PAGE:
To bring vacant, noncomplying properties up to Village code to reduce neighborhood blight and instability.
Vacant noncomplying properties.
Vacant structure registration, violation and nuisance fees.
About 20 noncomplying properties are brought into compliance each year.
More aggressive enforcement of vacant properties has led to more stable property values despite foreclosure challenges. As a result, the Village has been able to generate buy-in and support from residents and landlords.
Even before the housing downturn in 2008, Mount Prospect was experiencing the negative effects that unmaintained vacant properties can have on neighborhood safety, real estate values and village resources. As a result of these challenges, the Village introduced its Vacant Structure Registration Ordinance in 2006. The ordinance holds owners accountable for vacant properties that, uncared for, are costly and cumbersome for the Village to maintain.
While many municipalities require all vacant properties to be registered, Mount Prospect only requires noncomplying structures to register. Inspectors are assigned specific areas of responsibility, and residents often take a proactive approach and report problem areas to Village staff.
How it works
Every property found to be noncompliant is served with a code violation notice with a “cure date” that serves as a cutoff for corrective action. On average, Mount Prospect registers 20 buildings per year, all of which are required to pay a $500 per year registration fee. With the registration application, property owners must include a statement of intent with a timeline for rehabilitation or demolition, and how they plan to adequately maintain the property and avoid future violations.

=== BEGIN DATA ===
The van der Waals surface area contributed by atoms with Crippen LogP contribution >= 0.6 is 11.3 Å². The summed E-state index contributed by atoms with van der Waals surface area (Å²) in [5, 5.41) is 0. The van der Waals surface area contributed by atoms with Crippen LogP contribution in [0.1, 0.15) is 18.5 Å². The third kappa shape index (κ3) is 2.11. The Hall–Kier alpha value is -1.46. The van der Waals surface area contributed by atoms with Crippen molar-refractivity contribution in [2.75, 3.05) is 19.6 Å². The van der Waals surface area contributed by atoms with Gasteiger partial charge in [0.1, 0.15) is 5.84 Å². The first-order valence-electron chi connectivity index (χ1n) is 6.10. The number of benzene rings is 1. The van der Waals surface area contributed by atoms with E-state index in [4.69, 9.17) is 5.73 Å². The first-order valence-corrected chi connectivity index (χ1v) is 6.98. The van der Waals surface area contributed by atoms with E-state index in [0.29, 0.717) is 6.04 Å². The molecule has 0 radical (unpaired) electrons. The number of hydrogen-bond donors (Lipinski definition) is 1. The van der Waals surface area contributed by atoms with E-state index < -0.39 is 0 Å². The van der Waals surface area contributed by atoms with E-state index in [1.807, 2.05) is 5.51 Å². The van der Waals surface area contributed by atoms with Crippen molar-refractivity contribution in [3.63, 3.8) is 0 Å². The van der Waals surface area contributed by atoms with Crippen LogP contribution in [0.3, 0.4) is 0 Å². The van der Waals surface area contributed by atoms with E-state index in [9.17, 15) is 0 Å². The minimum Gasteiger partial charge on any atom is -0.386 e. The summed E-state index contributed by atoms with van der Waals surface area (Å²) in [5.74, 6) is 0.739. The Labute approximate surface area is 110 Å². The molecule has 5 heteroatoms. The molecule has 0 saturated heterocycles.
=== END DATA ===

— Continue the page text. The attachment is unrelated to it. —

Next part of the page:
Responsible parties that do not take corrective action before the date issued are subject to a $50 per day fee for each violation, in addition to a $50 per day nuisance fee. If further inaction persists, the Village can take steps to abate the property (usually at an average cost of $800), which would then be placed as a lien on the property.
The Village has recovered a high percentage of their abatement costs since the ordinance was created and, combined with registration fees and penalties, has created a self-sustaining and effective program. Using transfer stamps ensures collection of any outstanding fines and fees and incentivizes corrections of outstanding violations. Since most distressed properties in Mount Prospect are being transferred to new owners through short sales, debts to the Village are repaid in a timely manner. The new buyer assumes responsibility for fixing any violations they have inherited, and often works with Village staff to establish an agreement that will bring a property into compliance. Owing to the strict enforcement of the ordinance, Mount Prospect has never had to register a property for more than one year.
Department of Community Development, Village of Mount Prospect
847-818-5328, firstname.lastname@example.org, www.mountprospect.org